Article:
Level Up KL 2022 saw many of the gaming industry’s best and brightest pass their wisdom on to like-minded up-and-coming developers and one of them was Neon Doctrine CCO and Co-Founder Vladyslav (Vlad) Tsypljak who told us more about the process of publishing games, particularly in China.
Vlad Tsypljak got his start at EA as a QA specialist but soon found himself as a community manager at Frontera Games in Taiwan. Using what he learned about the Asia-Pacific gaming industry he later co-founded his own game publisher: Neon Doctrine in 2015 where he holds the position of CCO.
In his Level Up KL 2022 Talk Vlad spoke more about what indie developers can do to get their games picked up by publishers but in our interview, he went into more detail about the publishing industry itself, particularly his company’s dealings with China.
There are a number of strict laws in China regarding video games. Minors in the country are not allowed to play games for more than 3 hours a week and each video game must be approved by the government before it can be published in the region. This can cause a lot of issues for Chinese developers as well as foreign developers looking to bring their games to the Chinese vast market of gamers. Here’s more on the topic from Vlad:
You guys have experience publishing games in China which have strict rules on releasing games. What is the difference between publishing games there and publishing games globally?
Vlad: Oh, man! That’s a whole other talk! It changes every several months but right now [October 2022] if you’re a foreign developer, you cannot publish games in China. That means you can’t publish the game on local Chinese platforms like Steam China, BiliBili or others. You can still release your game on Global Steam and if it has a good enough Chinese translation and local marketing you could still reach the Chinese audience but it’s becoming more complicated because the official rule that they’re starting to enforce is that the game needs government approval and also needs approval to be advertised, marketed and streamed in the country.
As a foreign developer, you can’t do it, it’s impossible if someone says they can do it for you, they’re lying. So far, they’re still going through the backlog of several years and it’s only Chinese-developed games that can get approval. It’s only about 60-70 games per cour, about 300 a year that get approved for now but they froze it last year and now it’s open again so the situation is super volatile and it’s not getting better.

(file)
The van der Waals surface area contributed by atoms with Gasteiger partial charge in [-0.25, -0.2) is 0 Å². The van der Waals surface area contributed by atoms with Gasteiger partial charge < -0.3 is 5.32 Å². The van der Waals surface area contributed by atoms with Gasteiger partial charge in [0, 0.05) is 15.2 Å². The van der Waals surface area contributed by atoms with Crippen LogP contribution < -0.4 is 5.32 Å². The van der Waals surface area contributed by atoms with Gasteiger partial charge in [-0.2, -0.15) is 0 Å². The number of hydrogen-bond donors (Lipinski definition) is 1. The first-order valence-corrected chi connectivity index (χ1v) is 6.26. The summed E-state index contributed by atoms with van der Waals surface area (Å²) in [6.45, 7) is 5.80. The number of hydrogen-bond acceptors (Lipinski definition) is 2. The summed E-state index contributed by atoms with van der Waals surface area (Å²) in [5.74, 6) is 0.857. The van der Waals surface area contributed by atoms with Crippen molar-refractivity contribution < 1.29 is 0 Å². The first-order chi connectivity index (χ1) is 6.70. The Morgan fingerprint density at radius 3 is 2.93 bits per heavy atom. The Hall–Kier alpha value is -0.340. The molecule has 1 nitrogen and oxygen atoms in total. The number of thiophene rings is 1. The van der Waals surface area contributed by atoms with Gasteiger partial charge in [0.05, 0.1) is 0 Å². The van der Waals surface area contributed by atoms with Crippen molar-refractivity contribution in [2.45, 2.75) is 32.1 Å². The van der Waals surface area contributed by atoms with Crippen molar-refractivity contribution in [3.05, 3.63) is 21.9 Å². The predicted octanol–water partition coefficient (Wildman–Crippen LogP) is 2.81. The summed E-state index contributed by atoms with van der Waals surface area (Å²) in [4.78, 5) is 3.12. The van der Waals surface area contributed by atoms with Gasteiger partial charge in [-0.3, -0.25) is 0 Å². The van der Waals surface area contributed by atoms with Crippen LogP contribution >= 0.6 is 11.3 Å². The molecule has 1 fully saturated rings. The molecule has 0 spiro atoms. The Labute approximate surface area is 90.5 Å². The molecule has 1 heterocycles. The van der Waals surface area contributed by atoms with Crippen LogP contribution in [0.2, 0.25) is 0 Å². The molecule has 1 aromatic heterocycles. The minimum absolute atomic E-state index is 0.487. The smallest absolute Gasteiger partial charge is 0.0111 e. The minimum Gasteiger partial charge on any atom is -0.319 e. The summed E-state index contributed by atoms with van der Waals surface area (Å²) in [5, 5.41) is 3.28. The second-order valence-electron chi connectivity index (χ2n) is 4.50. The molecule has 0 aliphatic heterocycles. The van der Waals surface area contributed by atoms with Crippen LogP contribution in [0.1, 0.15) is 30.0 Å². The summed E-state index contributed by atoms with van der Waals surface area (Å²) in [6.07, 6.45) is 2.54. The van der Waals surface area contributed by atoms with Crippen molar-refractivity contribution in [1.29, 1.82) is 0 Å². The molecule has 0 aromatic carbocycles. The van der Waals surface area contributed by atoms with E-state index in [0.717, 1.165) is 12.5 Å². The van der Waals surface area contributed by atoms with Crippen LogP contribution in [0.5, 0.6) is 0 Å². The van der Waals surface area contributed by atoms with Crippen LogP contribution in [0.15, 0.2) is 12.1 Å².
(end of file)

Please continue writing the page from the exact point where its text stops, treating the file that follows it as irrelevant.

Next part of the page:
Also, 80% of the games getting approved per cour are mobile games, 3-4 are PC games, and then another 2-3 are console games. The Chinese Switch E-shop has around 12-15 games on it in total and that’s it. PlayStation and Xbox are just dead in the water. Steam China has like 130 games on it compared to Steam Global, it’s like nothing and the sales aren’t there either, it’s barely 1 percent of the sales in the region. So yeah, the short version is if you’re a foreign developer, you can’t do it.
How has the approval process affected you?
Vlad: We are in a unique situation because we own a company in China and we have an import/export license, we have the government stamp of approval to release games in the Chinese market so we’re in a great position. Honestly though, besides us, there is nobody else from foreign companies.
The process changes every time. Now they have a five-point system where they judge the games based on five different elements: quality, technical ability, religious themes, political themes, and I forgot the other one.
There are a lot of rules and regulations you need to make. There are multiple reasons you might need to change the games. For example, you can only have simplified Chinese in your game, no other languages. If you have any textures or street signs in other languages, they need to be redone in simplified Chinese.
Then you need to implement a lot of SDKs [software development kits] from the government, one is to track the chat since certain words are not allowed to be typed, I’m sure you can guess which ones. Then you need to implement an age gate that will access the person’s webcam so the webcam can activate and check the person’s ID and age. This is because of recent acts that say kids can only play up 3 hours a week. Their other SDKs you have to implement to track that so that they can’t use their parent’s ID to get into the game.
And there is a bunch of other stuff you have to implement into the game. No violence, gore, blood, skeletons, time travel, religious themes, political themes, and more.
For any games that you publish in China, do you have a clause for what happens if it fails approval?
Vlad: We don’t sign games just for China. With foreign games, there is no clause because they can’t get published on Chinese platforms. That’s the end of the story. We still do the PR and marketing and localization but there’s zero chance they can ever go through the process.
With Chinese games that we sign, it’s just a waiting game because developers don’t have any other options either. If they don’t get the approval they can’t really publish it on Steam global either because they’ll go to jail otherwise. It’s just a waiting game.
Sometimes you hear that people in mainline China are playing foreign games, how do they do that if the games are banned
Vlad: Because the ones that got the license back in the day still have the license. It’s new games that can’t get the license and a bunch of them get shot down for all sorts of reasons. For example, Capcom spent so much money trying to get Monster Hunter World to China and they got it. They released it together with Tencent but two days later the Monster Hunter movie comes out. The Monster Hunter movie from America has an offensive joke about China. The Monster Hunter movie gets banned in China and the Monster Hunter game gets removed. Tencent loses billions of dollars from that. There is no clause, if it happens it happens.